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1.Ionization energy equals minimal energy electron needs to overcome atom’s Coulombs and gravitational fields.

Ionization energy depends on which state atom currently is. For ground state ionization energy highest. For every next states it is lowering.

So, if atom is not at ground state it needs less energy to be ionized.

2.Lifetime of excited states very small, so for some monochromatic photon stream, falling onto some atoms, the probability, that atom, being already in the excited state receive new photon is tiny. But not zero, as understand.

3.Besides excited states, which atom can occupy for a short time, there are metastable states, where atom can stay long.

4.Important thing, I assume, do not know for sure, that in some atoms, there is metastable state, that atom occupies by losing some energy after being excited to state $E_n$ from state $E_{n-1}$, via photon with energy $E_n - E_{n-1}$, which ionization energy is lower than $E_n - E_{n-1}$.

For example: some atom with energy states: $E_0 = 30eV$, $E_1 = 10 eV$ …,and with metastable level between first and ground $E_{0.5} = 20eV$, being at ground state receives photon with $E = 20eV$, being excited to first level for a short time, and jumps to metastable level $E_{0.5}$, staying there.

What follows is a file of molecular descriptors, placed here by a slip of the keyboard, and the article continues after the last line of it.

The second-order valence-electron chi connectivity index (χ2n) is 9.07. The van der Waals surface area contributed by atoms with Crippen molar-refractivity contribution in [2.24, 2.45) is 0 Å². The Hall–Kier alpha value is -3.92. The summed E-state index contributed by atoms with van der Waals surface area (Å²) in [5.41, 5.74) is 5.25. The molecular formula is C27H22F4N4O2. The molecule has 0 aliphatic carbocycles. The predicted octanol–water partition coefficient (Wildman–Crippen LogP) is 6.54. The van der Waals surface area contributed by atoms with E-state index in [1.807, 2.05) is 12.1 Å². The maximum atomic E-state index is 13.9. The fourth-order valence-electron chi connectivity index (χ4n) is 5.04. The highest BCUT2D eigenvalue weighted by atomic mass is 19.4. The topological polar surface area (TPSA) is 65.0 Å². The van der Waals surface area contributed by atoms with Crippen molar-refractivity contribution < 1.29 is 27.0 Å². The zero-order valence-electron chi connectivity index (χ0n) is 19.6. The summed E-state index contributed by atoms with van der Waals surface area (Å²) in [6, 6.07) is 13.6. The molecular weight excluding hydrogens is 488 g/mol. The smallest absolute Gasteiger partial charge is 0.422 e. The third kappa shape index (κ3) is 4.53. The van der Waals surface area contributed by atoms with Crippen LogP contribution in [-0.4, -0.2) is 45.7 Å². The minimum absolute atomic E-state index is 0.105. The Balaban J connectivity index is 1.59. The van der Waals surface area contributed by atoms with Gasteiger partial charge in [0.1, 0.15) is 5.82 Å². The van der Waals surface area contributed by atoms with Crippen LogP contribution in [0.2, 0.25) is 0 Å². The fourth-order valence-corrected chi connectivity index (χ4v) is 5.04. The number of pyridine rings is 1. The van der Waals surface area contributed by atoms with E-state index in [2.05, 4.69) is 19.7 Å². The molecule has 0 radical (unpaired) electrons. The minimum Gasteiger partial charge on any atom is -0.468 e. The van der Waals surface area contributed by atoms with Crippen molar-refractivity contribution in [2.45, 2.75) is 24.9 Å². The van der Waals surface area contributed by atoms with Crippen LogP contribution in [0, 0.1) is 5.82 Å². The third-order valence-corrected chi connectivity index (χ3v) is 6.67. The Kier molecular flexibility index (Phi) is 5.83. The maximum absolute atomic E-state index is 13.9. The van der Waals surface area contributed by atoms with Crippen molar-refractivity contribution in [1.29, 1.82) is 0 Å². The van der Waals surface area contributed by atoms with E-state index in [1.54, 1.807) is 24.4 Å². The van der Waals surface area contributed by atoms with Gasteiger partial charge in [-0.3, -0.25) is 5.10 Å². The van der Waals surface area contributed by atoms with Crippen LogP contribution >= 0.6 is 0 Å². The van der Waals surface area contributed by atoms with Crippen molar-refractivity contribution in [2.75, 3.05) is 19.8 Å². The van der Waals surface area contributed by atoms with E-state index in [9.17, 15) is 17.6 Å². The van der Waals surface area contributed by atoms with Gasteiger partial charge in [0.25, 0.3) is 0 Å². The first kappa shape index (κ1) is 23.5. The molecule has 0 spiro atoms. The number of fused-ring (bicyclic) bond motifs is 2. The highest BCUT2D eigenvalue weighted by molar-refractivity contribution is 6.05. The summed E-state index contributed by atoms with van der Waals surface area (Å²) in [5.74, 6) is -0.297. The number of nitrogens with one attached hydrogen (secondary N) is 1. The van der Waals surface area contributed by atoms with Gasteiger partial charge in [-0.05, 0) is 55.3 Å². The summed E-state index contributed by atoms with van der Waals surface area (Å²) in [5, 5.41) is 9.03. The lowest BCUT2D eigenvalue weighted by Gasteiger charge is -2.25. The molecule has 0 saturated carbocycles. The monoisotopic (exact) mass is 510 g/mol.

Not leaving $E_{0.5}$ state, atom receives next same $E = 20eV$ photon, and should be ionized.

However

According to third photoeffect law, ionization does not depends on stream intensity, and can be achieved only starting from specific wavelength of single photons.

So, actually, it is not true?

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Physics is not mathematics. Models work in their domains, but may need modification other circumstances. At high electromagnetic intensities, various "nonlinear" optical phenomena are evident. Multiphoton ionization is a known effect.

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    – SuperCiocia
    Mar 27, 2023 at 18:00

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